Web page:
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Navigating Rough Waters: A Synthesis of the Countervailing Pressures Against Leading for Social Justice

ePub

GEORGE THEOHARIS

ABSTRACT: This article presents a synthesis of countervailing pressures against leading for social justice as described in the literature. This synthesis focuses on the present-day countervailing pressures that school leaders face as detailed in the literature on leading for social justice. These countervailing pressures include a deficit-thinking status quo, a marginalization of areas of difference, a preference for technical leadership, particular national and local policy, a burden of seeking social justice, and a lack of equity focus in administrator preparation. This article concludes with implications for overcoming these pressures.

This article centers on building an understanding about the countervailing pressures against leading for social justice as described in the literature. At this moment in history, it is essential to remember that as a nation we are failing to adequately educate many of our most marginalized students— students of color, students with low socioeconomic status, students who speak languages other than English, students with disabilities, and other students who have traditionally been excluded from the full benefits of an excellent public school. Freire (1990) proposes that the purpose of our educational system is to make bold possibilities happen for these students. He states that it is the work—in fact, the duty—of public education to end the oppression of these students. Fulfilling that duty remains an illusive challenge for many schools, teachers, and administrators. To fulfill the responsibility outlined by Freire toward the education of marginalized students, it remains imperative to understand the historical, political, and educational tensions and pressures against enacting this social justice. Although individual pieces of scholarship refer to these tensions and pressures, a gap in the literature exists in that there is no review of themes across the research that discusses the pressures and difficult realities of working toward social justice. This article addresses that gap through a synthesis of the countervailing pressures to leading for social justice.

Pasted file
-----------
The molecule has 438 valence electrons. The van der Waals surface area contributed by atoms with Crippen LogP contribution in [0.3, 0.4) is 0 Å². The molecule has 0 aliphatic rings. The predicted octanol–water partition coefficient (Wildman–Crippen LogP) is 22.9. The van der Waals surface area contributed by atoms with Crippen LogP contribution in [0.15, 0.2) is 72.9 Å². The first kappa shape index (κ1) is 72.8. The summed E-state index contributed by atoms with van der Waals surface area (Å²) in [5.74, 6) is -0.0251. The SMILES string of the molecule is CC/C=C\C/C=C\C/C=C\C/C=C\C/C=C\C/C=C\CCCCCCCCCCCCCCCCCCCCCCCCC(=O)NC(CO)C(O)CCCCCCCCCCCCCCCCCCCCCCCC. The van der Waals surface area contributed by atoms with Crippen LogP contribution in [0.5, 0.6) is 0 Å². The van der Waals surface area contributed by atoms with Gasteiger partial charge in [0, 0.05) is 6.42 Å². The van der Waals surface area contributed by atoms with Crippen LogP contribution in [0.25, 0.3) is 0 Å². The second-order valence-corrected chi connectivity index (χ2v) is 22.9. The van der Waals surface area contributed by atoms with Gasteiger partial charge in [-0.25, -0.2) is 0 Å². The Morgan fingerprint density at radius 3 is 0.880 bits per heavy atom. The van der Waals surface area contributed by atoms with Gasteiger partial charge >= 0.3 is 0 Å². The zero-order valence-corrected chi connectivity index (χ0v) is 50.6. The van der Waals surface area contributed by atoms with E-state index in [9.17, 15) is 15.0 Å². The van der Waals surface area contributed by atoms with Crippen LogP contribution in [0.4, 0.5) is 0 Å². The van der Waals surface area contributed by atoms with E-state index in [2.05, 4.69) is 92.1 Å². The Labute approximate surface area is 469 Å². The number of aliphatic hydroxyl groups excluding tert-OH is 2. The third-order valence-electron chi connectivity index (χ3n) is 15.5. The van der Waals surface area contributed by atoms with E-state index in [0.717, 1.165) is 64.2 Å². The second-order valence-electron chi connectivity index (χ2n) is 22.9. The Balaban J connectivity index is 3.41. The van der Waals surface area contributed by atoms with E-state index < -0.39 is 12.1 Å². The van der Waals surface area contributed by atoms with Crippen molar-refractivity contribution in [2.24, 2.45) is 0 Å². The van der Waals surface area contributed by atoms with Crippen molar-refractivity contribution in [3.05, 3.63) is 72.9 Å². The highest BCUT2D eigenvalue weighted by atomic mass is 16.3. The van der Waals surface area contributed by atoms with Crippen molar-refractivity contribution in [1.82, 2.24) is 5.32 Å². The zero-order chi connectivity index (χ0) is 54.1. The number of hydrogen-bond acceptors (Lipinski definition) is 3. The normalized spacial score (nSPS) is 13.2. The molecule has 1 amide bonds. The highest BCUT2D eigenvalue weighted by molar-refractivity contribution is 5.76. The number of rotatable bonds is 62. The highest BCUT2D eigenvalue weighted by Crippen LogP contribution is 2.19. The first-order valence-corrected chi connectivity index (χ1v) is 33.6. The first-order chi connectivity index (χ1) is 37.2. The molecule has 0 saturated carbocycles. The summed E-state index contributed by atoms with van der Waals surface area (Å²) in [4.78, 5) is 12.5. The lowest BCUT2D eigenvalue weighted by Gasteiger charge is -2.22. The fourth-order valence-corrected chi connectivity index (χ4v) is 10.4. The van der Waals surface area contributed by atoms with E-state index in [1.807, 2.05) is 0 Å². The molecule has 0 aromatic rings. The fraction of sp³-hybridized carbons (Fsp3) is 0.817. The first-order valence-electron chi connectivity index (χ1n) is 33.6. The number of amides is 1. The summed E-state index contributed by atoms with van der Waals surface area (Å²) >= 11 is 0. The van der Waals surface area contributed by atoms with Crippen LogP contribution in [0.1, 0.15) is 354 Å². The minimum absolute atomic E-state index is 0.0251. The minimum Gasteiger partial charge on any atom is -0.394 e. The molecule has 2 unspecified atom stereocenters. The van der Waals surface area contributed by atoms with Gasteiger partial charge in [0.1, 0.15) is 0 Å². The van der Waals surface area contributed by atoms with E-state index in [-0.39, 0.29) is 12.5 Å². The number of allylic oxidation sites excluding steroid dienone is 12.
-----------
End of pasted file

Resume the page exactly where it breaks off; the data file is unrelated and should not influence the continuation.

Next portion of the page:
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Principal Recruitment: Assessing Job Pursuit Intentions Among Educators Enrolled in Principal Certification Programs

ePub

PAUL A. WINTER
JAMES S. RINEHART
JOHN L. KEEDY
LARS G. BJÖRK

ABSTRACT: A statewide cadre of principal certification students (N = 516) completed a principal job survey and role-played as applicants for a principal position by completing a principal job evaluation instrument. Significant predictors of principal job rating included the following: self-reported capability to do the job, expected satisfaction with work hours and family time, expected satisfaction with intrinsic job facets and job security, expected satisfaction with job enrichment opportunities and responsibility, and expected satisfaction with income and career advancement opportunities. Implications for recruitment practice and future research are discussed.

A crucial and challenging administrative task that educational leaders and policymakers must address to provide quality educational programs lies in recruiting qualified personnel to fill administrative vacancies in the nation’s public schools (Rebore, 2001; Young, & Castetter, 2004). The issue addressed by this research was principal recruitment, an administrative responsibility that is becoming increasingly difficult for educational leaders to fulfill. The focus of this investigation was that of assessing attraction to principal jobs among a statewide cadre of public school educators enrolled in principal certification programs.